First World Summit of Whitewater Rafting in San José
(A translation of an article from Oxígeno)
Managing risk for an optimal future. That was the motto of what has been the first World Summit of Whitewater Rafting , held in Costa Rica last week, which during two days we have attended rafting operators, experts in different subjects and media from around the world .
“A historic milestone in tourism and rafting in Costa Rica.” This was defined by the organizer and promoter of the initiative Rafael Gallo , honorary president of the International Rafting Federation and founder of the Ríos Tropicales company, in the previous press conference in which he was present with the president of the Federation Joe Willis , and the Minister of Tourism of Costa Rica María Amalia Revelo .
For his part, Joe Willis declared that the summit was “the perfect opportunity to explain our sport and show it to the world,” while María Revelo stressed that “precisely because rafting is not a risk-free sport, it is important to work in security protocols, because it is the key for millions of tourists to continue to go to Costa Rica. ” The Minister did not want to ignore Costa Rica’s commitment to sustainability, noting the fact that the Summit coincided in time and place with the previous meetings of the Pre-COP , to the Conference on Climate Change in Chile.
“The summit is the ideal space for us to generate changes in safety protocols and rafting operation,” said Rafa Gallo. And so it was, since during the two professional days of more than twenty rafting companies in the country they had the opportunity to learn, discuss and share experiences in legal, technical and safety issues.
For example, Tim Marshall , IRF rafting guide instructor, president of the New Zealand Rivers Association, and owner of the Ultimate Descents rafting company in New Zealand, spoke about “The future of training and education guides the IRF ”; Julie Munger , CEO and co-founder of Sierra Rescue International and Regional Director of the West for Rescue 3 International in the US, on “Latest innovative techniques for rescue in fast waters and emergency management in remote areas”; or Ena Buenfil , owner of Huaxteca Expeditions in San Luis Potosí, Mexico, on “Drugs and alcohol in rafting”.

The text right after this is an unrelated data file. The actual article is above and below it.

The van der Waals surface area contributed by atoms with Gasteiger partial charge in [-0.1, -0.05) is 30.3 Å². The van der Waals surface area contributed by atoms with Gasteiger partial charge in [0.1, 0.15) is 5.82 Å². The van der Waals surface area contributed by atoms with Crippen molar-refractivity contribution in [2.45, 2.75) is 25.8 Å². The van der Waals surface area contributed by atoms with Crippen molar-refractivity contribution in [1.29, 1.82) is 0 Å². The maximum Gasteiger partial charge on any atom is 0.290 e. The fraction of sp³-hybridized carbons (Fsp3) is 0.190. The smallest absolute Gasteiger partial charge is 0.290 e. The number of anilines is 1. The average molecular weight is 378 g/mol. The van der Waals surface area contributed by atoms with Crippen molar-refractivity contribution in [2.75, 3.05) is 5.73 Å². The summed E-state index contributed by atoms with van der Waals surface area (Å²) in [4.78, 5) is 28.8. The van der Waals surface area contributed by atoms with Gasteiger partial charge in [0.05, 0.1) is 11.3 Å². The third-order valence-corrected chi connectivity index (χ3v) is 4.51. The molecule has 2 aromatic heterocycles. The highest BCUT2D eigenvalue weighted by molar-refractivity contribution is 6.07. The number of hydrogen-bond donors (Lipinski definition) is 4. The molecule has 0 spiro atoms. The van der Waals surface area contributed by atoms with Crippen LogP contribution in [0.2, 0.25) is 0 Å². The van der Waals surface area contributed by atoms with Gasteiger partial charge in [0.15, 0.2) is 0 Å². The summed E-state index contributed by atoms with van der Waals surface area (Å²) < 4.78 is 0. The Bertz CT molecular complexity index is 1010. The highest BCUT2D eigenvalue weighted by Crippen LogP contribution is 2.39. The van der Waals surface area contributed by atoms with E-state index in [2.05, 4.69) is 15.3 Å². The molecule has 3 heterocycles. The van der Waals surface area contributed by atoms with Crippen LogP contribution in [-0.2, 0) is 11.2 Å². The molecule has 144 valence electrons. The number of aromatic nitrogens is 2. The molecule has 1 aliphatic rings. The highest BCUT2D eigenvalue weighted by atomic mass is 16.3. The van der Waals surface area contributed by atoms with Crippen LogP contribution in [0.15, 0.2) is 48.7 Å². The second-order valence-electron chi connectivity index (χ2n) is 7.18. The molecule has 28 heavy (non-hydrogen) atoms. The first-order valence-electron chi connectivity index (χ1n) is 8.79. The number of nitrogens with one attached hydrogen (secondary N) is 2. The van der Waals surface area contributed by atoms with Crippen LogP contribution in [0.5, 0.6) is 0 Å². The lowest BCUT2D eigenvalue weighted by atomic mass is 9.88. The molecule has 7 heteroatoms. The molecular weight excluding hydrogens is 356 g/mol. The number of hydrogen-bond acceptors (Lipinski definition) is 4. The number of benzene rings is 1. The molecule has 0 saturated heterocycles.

In the same technical line, Jim Davis , owner of Ace Adventures & Hideaways in Scotland and member of the Scottish Rafting Association talked about “Insurance and litigation: problems affecting the rafting industry”; and his partner Mark Hirst , instructor of the IRF and Rescue3 Europe, owner of Lapin Koskikoulu , world-wide company of training of rafting and rescue guides in fast waters in Finland, gave one of the most participatory and interesting technical talks with “Overcoming the barriers of the language: How to make a universal safety talk? ”
A photo of the Two Mountains canyon of the Pacuare River presides over the stage. A very significant image, both for being a very representative place of the most famous river in Costa Rica for whitewater lovers, as a symbol of the defense of the rivers, since the place was the scene of one of the activism scenes most famous of the last decades in the country: the place where several activists camped to prevent a dam from being built.
Rafael Gallo in his presentation “Rowing for Peace in Colombia”
“We have to defend the rivers, they are much more threatened now than a few decades ago. Who knows the rivers better than us? ”Asked Joe Willis . “If we don’t do it, who will? And if not now, when? We need to do it, please. Let’s unite to defend what we love most. ” A few words that served as a preview of what we might consider the second block of the Summit: the conservation and defense of the rivers.